Whereas Joyce ‘tries on’ emotions for fit Helen’s feelings are obviously authentic throughout and it is this which moves us. She clearly cares about all members of the Stott family, who she describes as “all sort of stuck there”, and is forever trying to smooth things over Her own low self-image is convincing: “I felt really funny, and awkward, and ugly, and a mess” she says as she sets out on her first sort-of-date with Norman, at which her body language is indeed gawky. But then came “he held my hand!” and she was suddenly a picture of surprised delight. Next came the astonished rapture when she found she could dance after all – and Helen warned our hearts. Later, in a daring breach of frame, she looked straight out at the audience with a mischievous grin as if to say “look what I’ve done” (and was that a wink?) as she told the hotel landlady “Yes, we’re married”. Emma made us care so much for Helen that when we discovered that Norman was far from the “straightforward chap” he called himself, I for one could have wept for her: another tiny and only too typical tragedy of war. This play has been called ‘bitter–sweet’, but at least this most bitter bit is finally made more palatable by Helen’s realisation “Now I know I deserve somebody worthwhile”. Helen, unlike her sister, has gone on a journey of growth, one which Emma led us to follow: a performance of substance.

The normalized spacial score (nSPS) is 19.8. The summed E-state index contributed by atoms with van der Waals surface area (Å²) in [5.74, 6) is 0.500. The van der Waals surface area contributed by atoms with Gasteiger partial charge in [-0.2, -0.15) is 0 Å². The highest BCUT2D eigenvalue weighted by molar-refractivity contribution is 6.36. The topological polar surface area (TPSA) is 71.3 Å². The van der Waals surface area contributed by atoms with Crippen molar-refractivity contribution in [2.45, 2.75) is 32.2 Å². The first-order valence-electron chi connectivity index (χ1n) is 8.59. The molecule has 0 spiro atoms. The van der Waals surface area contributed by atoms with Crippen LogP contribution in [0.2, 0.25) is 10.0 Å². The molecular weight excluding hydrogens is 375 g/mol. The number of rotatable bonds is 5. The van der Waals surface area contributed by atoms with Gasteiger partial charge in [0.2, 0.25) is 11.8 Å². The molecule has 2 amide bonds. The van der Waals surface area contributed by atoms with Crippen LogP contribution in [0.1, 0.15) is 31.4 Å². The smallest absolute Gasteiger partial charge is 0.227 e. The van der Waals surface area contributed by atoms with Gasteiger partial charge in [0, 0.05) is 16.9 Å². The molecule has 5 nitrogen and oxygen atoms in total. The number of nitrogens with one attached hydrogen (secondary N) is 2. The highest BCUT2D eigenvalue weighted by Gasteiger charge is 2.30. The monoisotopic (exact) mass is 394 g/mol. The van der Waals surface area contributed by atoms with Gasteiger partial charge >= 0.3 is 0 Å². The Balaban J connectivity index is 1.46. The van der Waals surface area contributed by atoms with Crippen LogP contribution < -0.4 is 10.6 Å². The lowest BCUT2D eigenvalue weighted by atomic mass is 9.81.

It is difficult to see how these two girls could be daughters of the same mother, Peggy Stott, played by Gill Lambourn (Was this really the same Gill Lambourn who played Hecuba in the Euripides? What a range!). Here is a neurotic and manic version of Nellie Bosworth played by Jean Boht in Carla Laine’s 1980s sitcom ‘Bread’. Peggy, not her husband, is supposedly the head of this household, but who even in their right minds could hold together such a disparate collection of individuals? All are lost in their individual obsessions: Joyce in her fantasy Hollywood, George in his piano and later his Communism, Grandfather in his dead whippet and precious cat. Certainly not someone with their own obsession, one even more extreme than the rest, a woman trapped in a form of religious mania. Here, like that of Helen, is a role requiring, and receiving in full measure, development over time. Initially merely shrill, quirky, and mildly hilarious, Peggy’s mania grows with events: guilt with sinful thoughts when the Priest touches the back of her hand, guilt that it is her failure in due observance which caused the air raid, and the bomb which deliberately picked out her husband (or so she thought), and even the War itself. As the mania grew and took over, Gill paced the descent into panic, desperation, freneticism, and near-incoherence. A tour-de-force indeed.